curves

Curved path in Central Park, New York City / Wikipedia

Why do images of nature have such a positive impact on us? Is it the colors? The patterns? Or the shapes? At the Environmental Design Research Association (EDRA) conference in New Orleans, Hessam Ghamari, a graduate student in environmental design at Texas Tech University, is trying to figure out the impact of contours on our brain behavior. Ghamari and his colleagues have explored the reaction to both sharp and curved as they relate to objects, architectural interiors and exteriors, and landscapes. As part of the experiment, they also tested to see whether prepping people to think they were in a hospital had an any impact on their response to the shapes.

Ghamari said Texas Tech won a grant to review all the neuroscience literature related to nature. They were particularly interested in one study from Harvard University researchers, who showed different behavioral responses to sharp and curved objects. They found that “sharp objects created a feeling of threat. People disliked them on a primal level.” Ghamari said, “that was a big a-ha moment, but they were only looking at objects. What about three-dimensional environments?”

Texas Tech put 36 adults in an fMRI machine to test their “behavioral responses and neural activations” to sharp, balanced, and curved objects, architectural interiors and exteriors, and landscapes. There were three sets of participants: one group was in their 20s, another in their 40s, and the last in their 60s. Stock images were selected if they were extreme representations of sharp or curved or a mix. Participants were shown multiple versions of tons of image, in black and white, high frequency, low frequency, or as a sketch. Each participant got to see each image for just 2 seconds. They were given two clickers — one to indicate like and one to express dislike.

Participants were then put through a pre-screening anxiety test. In the priming session, they listened to “hospital sounds” and were shown images of a hospital.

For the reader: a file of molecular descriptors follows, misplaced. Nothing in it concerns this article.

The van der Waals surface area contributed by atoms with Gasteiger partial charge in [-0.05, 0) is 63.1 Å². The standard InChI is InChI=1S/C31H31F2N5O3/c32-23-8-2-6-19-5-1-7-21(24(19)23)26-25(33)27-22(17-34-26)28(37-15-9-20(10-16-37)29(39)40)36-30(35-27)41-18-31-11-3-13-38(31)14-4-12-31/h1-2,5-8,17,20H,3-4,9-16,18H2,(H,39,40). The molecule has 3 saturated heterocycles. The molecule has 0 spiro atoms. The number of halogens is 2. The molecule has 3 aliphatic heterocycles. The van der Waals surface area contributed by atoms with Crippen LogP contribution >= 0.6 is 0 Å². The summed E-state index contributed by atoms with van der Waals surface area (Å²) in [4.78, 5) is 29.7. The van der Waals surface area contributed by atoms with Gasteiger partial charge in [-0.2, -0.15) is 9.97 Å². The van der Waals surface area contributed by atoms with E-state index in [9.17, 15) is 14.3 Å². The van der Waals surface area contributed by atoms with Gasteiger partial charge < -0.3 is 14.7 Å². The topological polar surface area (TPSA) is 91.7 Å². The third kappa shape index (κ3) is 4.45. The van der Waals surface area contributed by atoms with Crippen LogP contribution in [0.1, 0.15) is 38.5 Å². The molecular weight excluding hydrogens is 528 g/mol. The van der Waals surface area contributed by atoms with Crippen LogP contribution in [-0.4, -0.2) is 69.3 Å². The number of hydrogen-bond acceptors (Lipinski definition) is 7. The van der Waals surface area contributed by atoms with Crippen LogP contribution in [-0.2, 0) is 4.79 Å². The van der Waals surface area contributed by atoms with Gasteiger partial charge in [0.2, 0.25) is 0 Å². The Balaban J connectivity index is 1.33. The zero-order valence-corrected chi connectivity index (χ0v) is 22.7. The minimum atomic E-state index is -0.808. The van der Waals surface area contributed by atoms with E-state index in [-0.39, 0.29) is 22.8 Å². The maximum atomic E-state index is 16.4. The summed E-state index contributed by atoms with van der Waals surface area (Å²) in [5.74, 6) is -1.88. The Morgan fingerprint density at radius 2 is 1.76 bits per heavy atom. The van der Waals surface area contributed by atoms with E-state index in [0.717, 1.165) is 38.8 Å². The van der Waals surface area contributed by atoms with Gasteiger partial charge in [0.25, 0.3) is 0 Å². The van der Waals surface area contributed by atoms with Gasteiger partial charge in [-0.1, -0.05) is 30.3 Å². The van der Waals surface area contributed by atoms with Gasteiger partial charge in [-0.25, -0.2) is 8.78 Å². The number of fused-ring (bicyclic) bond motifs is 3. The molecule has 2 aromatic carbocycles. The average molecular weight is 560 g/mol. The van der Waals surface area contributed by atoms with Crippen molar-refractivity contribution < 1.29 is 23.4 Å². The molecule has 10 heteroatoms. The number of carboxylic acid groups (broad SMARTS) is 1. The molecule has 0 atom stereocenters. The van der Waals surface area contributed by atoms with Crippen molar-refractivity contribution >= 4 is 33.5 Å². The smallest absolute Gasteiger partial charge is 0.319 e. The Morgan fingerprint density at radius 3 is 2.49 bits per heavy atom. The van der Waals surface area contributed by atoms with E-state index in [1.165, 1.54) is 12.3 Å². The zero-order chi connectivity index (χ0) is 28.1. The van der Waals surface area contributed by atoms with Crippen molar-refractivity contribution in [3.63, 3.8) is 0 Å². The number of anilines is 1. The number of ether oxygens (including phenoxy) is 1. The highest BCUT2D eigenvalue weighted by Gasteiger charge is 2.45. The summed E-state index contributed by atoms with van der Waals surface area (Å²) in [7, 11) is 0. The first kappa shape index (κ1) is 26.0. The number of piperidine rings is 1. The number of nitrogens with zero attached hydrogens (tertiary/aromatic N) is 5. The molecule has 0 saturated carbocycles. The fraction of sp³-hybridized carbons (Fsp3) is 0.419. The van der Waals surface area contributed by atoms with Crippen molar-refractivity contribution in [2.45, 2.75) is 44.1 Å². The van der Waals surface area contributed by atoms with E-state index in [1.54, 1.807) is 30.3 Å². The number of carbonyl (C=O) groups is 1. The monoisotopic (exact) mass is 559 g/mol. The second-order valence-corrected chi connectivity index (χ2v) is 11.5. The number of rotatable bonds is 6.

Ghamari said when asked — so when they provided voluntary responses — people preferred curved in all categories. For landscape, a whopping 80 percent pressed the like button. “Curves are just more pleasing.” (That’s something Frederick Law Olmsted and other landscape architects figured out ages ago).

At the same time, the researchers created a brain map that was an average for each category. They looked for any change in activation in the amygdala, which handles emotions and fear. The found that with objects and landscapes, the response of people’s amygdalas were consistent with the Harvard University findings: sharp objects create a sense of danger. However, with interior and exterior architecture, the amygdala was activated more when there were images of contours. This was a strange inconsistency, at least when dealing with architecture as participants were thinking about a hospital.

In a follow-up survey done without the priming, there was a “significant difference in participants’ judgements.” As Ghamari explained, “the expectation of what a hospital should look like created a different response. Context makes a difference.” More research is coming on what shapes people prefer in different contexts, which seems important.

In another presentation, we learned from Cherif Amor, chair of interior design at Virginia Commonwealth University in Qatar, that in learning environments, “warm color light is least satisfactory for those with ADHD.” Students with attention deficit issues preferred cool whites or natural daylight. He and his colleagues determined this because “cognitive areas were most activated with cool white light.”

Amor said “neuroscience is a beautiful field. How we behave is an environmental paradigm. Why we behave is a neuroscientific paradigm.” One doubtful audience member said, “the only thing this study proves is that people have brains.”